Looking at these large population-based databases, I mentioned this cohort of 35 million patients we're working with in the U.S. We can look at what factors affect outcomes that may determine whether a drug is effective for an individual patient. These would include factors like pre-existing health conditions. Renal disease, for example, might affect treatment of certain conditions, so might genetic characteristics or lifestyle factors. So we end up being able to define which patient will respond to which treatment, and which treatment may actually be risky. I was interviewed by a British clinical journal a month ago about our work in this area, and I think this is really going to be a way of the future. We will be looking at large databases where you understand everything about the patient's health profile, lifestyle, polypharmacy, comorbidity, and you work towards using that information to define more effective personalized medicine.

10:15 a.m.

Conservative

The Chair Joy Smith

We're very excited about this study and March 2013 is indelibly printed on my brain. So thank you.

We'll now go to Madame Papillon. Welcome to our committee.

10:15 a.m.

NDP

Annick Papillon Québec, QC

Thank you very much.

How much time do I have?

10:15 a.m.

Conservative

The Chair Joy Smith

You have five minutes.

April 26th, 2012 / 10:15 a.m.

NDP

Annick Papillon Québec, QC

Thank you very much.

Thank you very much to all of you for having come here. Your presentations on various aspects were really very interesting.

I am a member from Quebec, and I met with some Parkinson Society representatives less than two weeks ago, and they explained some of the issues you have been discussing. It will be my pleasure to talk about them again.

There are various things that need to be improved. There will be a conference in two weeks on the topic of being physically active in order to have a better life, and its purpose will be to explain all of the benefits of physical exercise for those who suffer from this disease. There is the story of a Quebec man who has Parkinson's disease; he is a teacher in a CEGEP. When he is having a crisis, he finds a partner and starts to dance, because if he dances for five minutes, this allows him to keep his mobility and stay in shape. That is interesting.

One of the problems the organization said it had is that it only manages to reach some 500 of the 3,000 or so people who are living with the disease. Do you have any recommendations to make to us that might help to dispel the stigma around this disease, allow people who are living with it to access services more easily, and also allow them to talk about it?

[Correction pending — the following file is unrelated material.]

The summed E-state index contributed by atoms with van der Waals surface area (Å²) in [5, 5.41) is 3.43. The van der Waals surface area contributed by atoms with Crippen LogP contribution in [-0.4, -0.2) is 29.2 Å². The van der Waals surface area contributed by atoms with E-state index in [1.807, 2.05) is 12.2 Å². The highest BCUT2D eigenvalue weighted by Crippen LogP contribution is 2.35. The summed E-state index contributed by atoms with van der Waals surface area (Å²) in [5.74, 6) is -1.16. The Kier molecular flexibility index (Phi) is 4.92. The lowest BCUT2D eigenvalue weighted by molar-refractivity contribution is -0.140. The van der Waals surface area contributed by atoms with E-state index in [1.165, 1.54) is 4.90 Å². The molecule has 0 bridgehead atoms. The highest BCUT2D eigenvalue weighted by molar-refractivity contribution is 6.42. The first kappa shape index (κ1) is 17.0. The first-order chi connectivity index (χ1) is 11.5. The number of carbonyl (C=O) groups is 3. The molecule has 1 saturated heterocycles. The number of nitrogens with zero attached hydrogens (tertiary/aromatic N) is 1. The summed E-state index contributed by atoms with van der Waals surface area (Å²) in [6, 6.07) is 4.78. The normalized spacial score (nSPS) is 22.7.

10:15 a.m.

Director, McGill Parkinson Program and National Parkinson Foundation Center of Excellence, Montreal Neurological Institute, McGill University; Parkinson Society Canada

Dr. Edward Fon

In our clinic, when we see patients, we always give them all of the necessary information to communicate with Parkinson Society Canada and the one in Quebec. And so the information exists, but as you say, a lot of people prefer to keep things to themselves. And so there is a gap between what is offered and the way in which people deal with the disease.

For a lot of people, there is the stigmatization aspect you referred to. People feel stigmatized and prefer to isolate themselves. And so we regularly organize events such as the ones you have described, at least twice a year, to which we invite patients and their caregivers. I agree that the caregivers are absolutely crucial for the people suffering from this disease. A large part of the burden is taken on by the family caregiver. And I agree with you entirely—we have to find a way of destigmatizing the disease.

Moreover, one of the strategies we adopt, as do many other centres, is a very multidisciplinary approach. When patients come to see us, they are not only seen by a doctor, but also by a nurse, an occupational therapist and a social worker. This raises awareness and allows people to find out what the milieu offers to patients.

10:20 a.m.

NDP

Annick Papillon Québec, QC

That is interesting.

You also talked about basic research, and you got my attention there, since there is often a debate around basic research and applied research. It is true that both types of research have different objectives, but they both have their raison d'être, in my opinion. I know that at this time basic research is being called into question a great deal. For your part, you stated that an important part of your successes was related to that type of research. I would like you to take the few minutes we have left to tell us why this basic research, with the success it has led to, deserves sustained funding.